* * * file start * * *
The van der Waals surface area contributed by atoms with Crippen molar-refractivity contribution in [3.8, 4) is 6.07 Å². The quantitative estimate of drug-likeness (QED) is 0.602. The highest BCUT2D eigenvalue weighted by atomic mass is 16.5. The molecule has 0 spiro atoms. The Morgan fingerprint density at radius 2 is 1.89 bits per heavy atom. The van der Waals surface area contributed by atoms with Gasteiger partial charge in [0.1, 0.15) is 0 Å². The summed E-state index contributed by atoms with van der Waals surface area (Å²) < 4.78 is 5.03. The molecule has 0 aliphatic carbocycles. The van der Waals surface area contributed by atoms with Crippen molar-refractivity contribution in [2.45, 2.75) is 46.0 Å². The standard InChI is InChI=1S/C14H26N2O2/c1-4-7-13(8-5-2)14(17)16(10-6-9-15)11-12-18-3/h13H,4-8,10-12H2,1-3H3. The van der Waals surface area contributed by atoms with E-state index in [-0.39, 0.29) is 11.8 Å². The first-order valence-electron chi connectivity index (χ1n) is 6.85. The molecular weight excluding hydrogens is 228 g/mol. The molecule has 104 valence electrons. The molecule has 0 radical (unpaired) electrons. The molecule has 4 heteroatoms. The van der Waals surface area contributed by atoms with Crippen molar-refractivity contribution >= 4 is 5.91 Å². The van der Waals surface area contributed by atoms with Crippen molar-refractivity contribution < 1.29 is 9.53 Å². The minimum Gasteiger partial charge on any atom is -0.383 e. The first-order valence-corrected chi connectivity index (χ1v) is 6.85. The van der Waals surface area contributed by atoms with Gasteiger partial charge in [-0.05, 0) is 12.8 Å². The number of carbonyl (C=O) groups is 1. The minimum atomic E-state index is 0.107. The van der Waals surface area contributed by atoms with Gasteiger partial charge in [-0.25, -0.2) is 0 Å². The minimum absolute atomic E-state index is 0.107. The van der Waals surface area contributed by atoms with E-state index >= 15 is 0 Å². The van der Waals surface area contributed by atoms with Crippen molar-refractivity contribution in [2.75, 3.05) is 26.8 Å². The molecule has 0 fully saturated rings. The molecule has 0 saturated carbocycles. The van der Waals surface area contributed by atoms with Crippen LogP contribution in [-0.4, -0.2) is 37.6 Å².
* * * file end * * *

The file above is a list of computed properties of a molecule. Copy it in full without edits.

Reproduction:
The van der Waals surface area contributed by atoms with Crippen molar-refractivity contribution in [3.8, 4) is 6.07 Å². The quantitative estimate of drug-likeness (QED) is 0.602. The highest BCUT2D eigenvalue weighted by atomic mass is 16.5. The molecule has 0 spiro atoms. The Morgan fingerprint density at radius 2 is 1.89 bits per heavy atom. The van der Waals surface area contributed by atoms with Gasteiger partial charge in [0.1, 0.15) is 0 Å². The summed E-state index contributed by atoms with van der Waals surface area (Å²) < 4.78 is 5.03. The molecule has 0 aliphatic carbocycles. The van der Waals surface area contributed by atoms with Crippen molar-refractivity contribution in [2.45, 2.75) is 46.0 Å². The standard InChI is InChI=1S/C14H26N2O2/c1-4-7-13(8-5-2)14(17)16(10-6-9-15)11-12-18-3/h13H,4-8,10-12H2,1-3H3. The van der Waals surface area contributed by atoms with E-state index in [-0.39, 0.29) is 11.8 Å². The first-order valence-electron chi connectivity index (χ1n) is 6.85. The molecular weight excluding hydrogens is 228 g/mol. The molecule has 104 valence electrons. The molecule has 0 radical (unpaired) electrons. The molecule has 4 heteroatoms. The van der Waals surface area contributed by atoms with Crippen molar-refractivity contribution >= 4 is 5.91 Å². The van der Waals surface area contributed by atoms with Crippen molar-refractivity contribution < 1.29 is 9.53 Å². The minimum Gasteiger partial charge on any atom is -0.383 e. The first-order valence-corrected chi connectivity index (χ1v) is 6.85. The van der Waals surface area contributed by atoms with Gasteiger partial charge in [-0.05, 0) is 12.8 Å². The number of carbonyl (C=O) groups is 1. The minimum atomic E-state index is 0.107. The van der Waals surface area contributed by atoms with Gasteiger partial charge in [-0.25, -0.2) is 0 Å². The minimum absolute atomic E-state index is 0.107. The van der Waals surface area contributed by atoms with E-state index >= 15 is 0 Å². The van der Waals surface area contributed by atoms with Crippen molar-refractivity contribution in [2.75, 3.05) is 26.8 Å². The molecule has 0 fully saturated rings. The molecule has 0 saturated carbocycles. The van der Waals surface area contributed by atoms with Crippen LogP contribution in [-0.4, -0.2) is 37.6 Å².